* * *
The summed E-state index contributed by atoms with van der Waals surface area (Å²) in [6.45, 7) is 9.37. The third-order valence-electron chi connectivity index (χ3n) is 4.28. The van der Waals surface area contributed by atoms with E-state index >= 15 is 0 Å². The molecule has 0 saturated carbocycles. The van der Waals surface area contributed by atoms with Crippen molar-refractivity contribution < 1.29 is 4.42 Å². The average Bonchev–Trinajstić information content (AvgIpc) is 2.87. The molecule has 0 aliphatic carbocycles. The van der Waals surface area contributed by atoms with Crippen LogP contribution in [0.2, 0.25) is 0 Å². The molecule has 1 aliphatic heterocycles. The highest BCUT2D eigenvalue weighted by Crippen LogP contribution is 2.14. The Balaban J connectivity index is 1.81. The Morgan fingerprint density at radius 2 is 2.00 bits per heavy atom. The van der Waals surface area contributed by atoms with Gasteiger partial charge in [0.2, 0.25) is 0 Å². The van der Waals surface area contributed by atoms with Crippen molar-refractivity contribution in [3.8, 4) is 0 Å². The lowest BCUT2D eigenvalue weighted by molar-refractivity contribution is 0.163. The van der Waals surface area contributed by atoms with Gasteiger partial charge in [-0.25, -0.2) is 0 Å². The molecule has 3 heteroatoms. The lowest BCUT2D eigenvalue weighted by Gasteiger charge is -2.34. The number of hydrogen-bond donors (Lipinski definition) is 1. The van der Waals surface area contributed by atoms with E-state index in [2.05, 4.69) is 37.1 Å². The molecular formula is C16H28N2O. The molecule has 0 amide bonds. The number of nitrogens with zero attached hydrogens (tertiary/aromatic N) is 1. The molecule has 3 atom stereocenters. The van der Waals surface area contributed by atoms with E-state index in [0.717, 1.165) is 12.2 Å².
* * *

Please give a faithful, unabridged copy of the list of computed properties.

The summed E-state index contributed by atoms with van der Waals surface area (Å²) in [6.45, 7) is 9.37. The third-order valence-electron chi connectivity index (χ3n) is 4.28. The van der Waals surface area contributed by atoms with E-state index >= 15 is 0 Å². The molecule has 0 saturated carbocycles. The van der Waals surface area contributed by atoms with Crippen molar-refractivity contribution < 1.29 is 4.42 Å². The average Bonchev–Trinajstić information content (AvgIpc) is 2.87. The molecule has 0 aliphatic carbocycles. The van der Waals surface area contributed by atoms with Crippen LogP contribution in [0.2, 0.25) is 0 Å². The molecule has 1 aliphatic heterocycles. The highest BCUT2D eigenvalue weighted by Crippen LogP contribution is 2.14. The Balaban J connectivity index is 1.81. The Morgan fingerprint density at radius 2 is 2.00 bits per heavy atom. The van der Waals surface area contributed by atoms with Gasteiger partial charge in [0.2, 0.25) is 0 Å². The van der Waals surface area contributed by atoms with Crippen molar-refractivity contribution in [3.8, 4) is 0 Å². The lowest BCUT2D eigenvalue weighted by molar-refractivity contribution is 0.163. The van der Waals surface area contributed by atoms with Gasteiger partial charge in [-0.25, -0.2) is 0 Å². The molecule has 3 heteroatoms. The lowest BCUT2D eigenvalue weighted by Gasteiger charge is -2.34. The number of hydrogen-bond donors (Lipinski definition) is 1. The van der Waals surface area contributed by atoms with E-state index in [2.05, 4.69) is 37.1 Å². The molecular formula is C16H28N2O. The molecule has 0 amide bonds. The number of nitrogens with zero attached hydrogens (tertiary/aromatic N) is 1. The molecule has 3 atom stereocenters. The van der Waals surface area contributed by atoms with E-state index in [0.717, 1.165) is 12.2 Å².